The newer recipe wanted me to assemble the ingredients and roast them under the Thanksgiving turkey as it cooked. Well, that bird had flown, although I admire the idea, because the flavor would be very rich (I was also supposed to make the enchilada sauce on Thanksgiving day, which might be difficult for most people). So I had to improvise and make a quicker stove-top version.



The original recipe made enough for eight servings, so I cut it in half.

Turkey Enchiladas

28 oz. (2 cans) chopped tomatoes
1 large onion, roughly chopped
4 dried ancho chiles (seeds removed)
1 head of garlic, cloves separated and peeled
1 large carrot, roughly chopped
2 Tblsp whole coriander seeds
1 Tblsp whole cumin seeds
Sea salt and freshly ground black pepper
Turkey (or chicken) leftovers

Unsalted butter for greasing the baking dish
2-3 cups of the cooked turkey
4 12” flour tortillas
1-1/2 cups grated queso fresco (the recipe said I could substitute feta cheese, so I did)
1-1/2 cups shredded queso Chihuahua (the recipe allowed mozzarella)

Soaking the chiles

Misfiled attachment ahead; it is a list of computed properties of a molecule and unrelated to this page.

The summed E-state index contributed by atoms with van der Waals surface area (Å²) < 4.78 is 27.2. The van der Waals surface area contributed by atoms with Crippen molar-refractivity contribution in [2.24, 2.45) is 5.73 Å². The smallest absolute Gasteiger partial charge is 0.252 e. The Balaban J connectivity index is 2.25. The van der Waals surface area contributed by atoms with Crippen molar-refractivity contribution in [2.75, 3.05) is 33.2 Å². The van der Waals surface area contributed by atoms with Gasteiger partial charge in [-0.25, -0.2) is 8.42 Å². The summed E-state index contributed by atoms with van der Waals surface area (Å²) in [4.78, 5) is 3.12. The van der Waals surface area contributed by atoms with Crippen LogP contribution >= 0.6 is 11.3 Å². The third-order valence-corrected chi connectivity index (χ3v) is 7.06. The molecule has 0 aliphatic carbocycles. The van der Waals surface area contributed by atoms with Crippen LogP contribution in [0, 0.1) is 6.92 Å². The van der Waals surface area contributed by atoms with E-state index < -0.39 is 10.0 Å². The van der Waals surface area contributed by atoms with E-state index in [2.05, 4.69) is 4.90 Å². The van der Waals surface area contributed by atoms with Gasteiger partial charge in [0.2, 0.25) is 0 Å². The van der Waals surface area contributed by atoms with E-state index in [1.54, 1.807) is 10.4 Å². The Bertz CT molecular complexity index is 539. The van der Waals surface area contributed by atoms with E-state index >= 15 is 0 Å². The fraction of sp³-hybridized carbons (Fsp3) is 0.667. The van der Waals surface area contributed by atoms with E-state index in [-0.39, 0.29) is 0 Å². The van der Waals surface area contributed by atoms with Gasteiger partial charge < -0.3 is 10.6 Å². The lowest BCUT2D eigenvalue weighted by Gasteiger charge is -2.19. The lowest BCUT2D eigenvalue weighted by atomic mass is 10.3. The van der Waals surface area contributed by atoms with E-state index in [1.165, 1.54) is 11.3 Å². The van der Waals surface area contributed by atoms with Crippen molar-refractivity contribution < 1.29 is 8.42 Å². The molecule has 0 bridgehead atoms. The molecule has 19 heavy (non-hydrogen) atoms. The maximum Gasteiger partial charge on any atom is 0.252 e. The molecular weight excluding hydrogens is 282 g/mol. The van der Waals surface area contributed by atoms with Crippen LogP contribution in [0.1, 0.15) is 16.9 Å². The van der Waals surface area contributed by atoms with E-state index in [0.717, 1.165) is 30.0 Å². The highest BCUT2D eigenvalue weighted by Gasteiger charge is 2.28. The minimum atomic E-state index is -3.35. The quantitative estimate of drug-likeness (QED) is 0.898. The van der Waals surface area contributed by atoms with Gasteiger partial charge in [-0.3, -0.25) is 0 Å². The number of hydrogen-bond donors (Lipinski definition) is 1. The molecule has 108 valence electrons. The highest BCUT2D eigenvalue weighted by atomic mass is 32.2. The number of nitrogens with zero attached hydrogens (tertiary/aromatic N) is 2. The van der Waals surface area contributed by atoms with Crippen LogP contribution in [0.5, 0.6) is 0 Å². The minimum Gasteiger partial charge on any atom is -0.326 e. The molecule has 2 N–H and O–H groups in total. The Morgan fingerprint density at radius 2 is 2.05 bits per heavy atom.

Soak the ancho chiles in hot water, then remove the stems and seeds and chop. Combine the tomatoes, onions, ancho chiles, garlic, chopped carrot, coriander and cumin. Season with salt and pepper. Place in a large saucepan and simmer gently for an hour or more (you do make this in advance).


Transfer the sauce mixture to a food processor or blender and process until smooth (add a little water if necessary—you want a smooth thick liquid).

The pureed sauce



Preheat the oven to 350 degrees and butter a baking dish (9x13, although 9x9 will do). Spread about a cup of the enchilada sauce in the bottom.

Put the turkey meat in a bowl. Add half the remaining enchilada sauce and half of each of the cheeses and mix.



Lay out each tortilla and spread about one cup of the filling on the lower half. Roll each one up (like a burrito) and tuck the sides in. Place the enchiladas tightly in the prepared baking dish, and cover with the remaining sauce. Sprinkle the remaining cheese over the top.



Cover the dish with foil and bake until the cheese has melted and the sauce has darkened, about one hour. Serve immediately (top with sour cream if you like).

Ready to bake

There was still turkey left. Soup, anyone?


The next book to come out is An Early Wake, the third of the County Cork Mysteries, arriving in February.

Not a lot of enchiladas in Ireland, I must say, although the food is pretty good (and diverse) these days..